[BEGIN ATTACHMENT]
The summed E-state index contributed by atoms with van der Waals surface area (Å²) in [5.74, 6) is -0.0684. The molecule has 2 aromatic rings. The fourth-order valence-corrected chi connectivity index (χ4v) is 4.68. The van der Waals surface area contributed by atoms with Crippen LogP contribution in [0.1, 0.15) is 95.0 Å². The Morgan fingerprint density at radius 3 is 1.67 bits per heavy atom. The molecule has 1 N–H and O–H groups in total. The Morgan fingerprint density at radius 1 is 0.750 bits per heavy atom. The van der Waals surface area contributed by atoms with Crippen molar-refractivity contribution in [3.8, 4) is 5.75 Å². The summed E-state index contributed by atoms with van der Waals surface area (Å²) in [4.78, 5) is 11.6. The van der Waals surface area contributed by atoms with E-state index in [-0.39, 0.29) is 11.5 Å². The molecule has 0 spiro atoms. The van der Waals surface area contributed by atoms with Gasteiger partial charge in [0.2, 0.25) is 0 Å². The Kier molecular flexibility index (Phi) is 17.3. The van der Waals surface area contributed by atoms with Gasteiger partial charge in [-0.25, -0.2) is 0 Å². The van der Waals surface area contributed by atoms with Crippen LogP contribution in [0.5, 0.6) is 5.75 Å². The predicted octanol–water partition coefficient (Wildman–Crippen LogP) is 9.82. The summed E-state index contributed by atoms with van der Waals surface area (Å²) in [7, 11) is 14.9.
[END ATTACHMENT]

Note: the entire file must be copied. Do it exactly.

The summed E-state index contributed by atoms with van der Waals surface area (Å²) in [5.74, 6) is -0.0684. The molecule has 2 aromatic rings. The fourth-order valence-corrected chi connectivity index (χ4v) is 4.68. The van der Waals surface area contributed by atoms with Crippen LogP contribution in [0.1, 0.15) is 95.0 Å². The Morgan fingerprint density at radius 3 is 1.67 bits per heavy atom. The molecule has 1 N–H and O–H groups in total. The Morgan fingerprint density at radius 1 is 0.750 bits per heavy atom. The van der Waals surface area contributed by atoms with Crippen molar-refractivity contribution in [3.8, 4) is 5.75 Å². The summed E-state index contributed by atoms with van der Waals surface area (Å²) in [4.78, 5) is 11.6. The van der Waals surface area contributed by atoms with E-state index in [-0.39, 0.29) is 11.5 Å². The molecule has 0 spiro atoms. The van der Waals surface area contributed by atoms with Gasteiger partial charge in [0.2, 0.25) is 0 Å². The Kier molecular flexibility index (Phi) is 17.3. The van der Waals surface area contributed by atoms with Gasteiger partial charge in [-0.25, -0.2) is 0 Å². The van der Waals surface area contributed by atoms with Crippen LogP contribution in [0.5, 0.6) is 5.75 Å². The predicted octanol–water partition coefficient (Wildman–Crippen LogP) is 9.82. The summed E-state index contributed by atoms with van der Waals surface area (Å²) in [7, 11) is 14.9.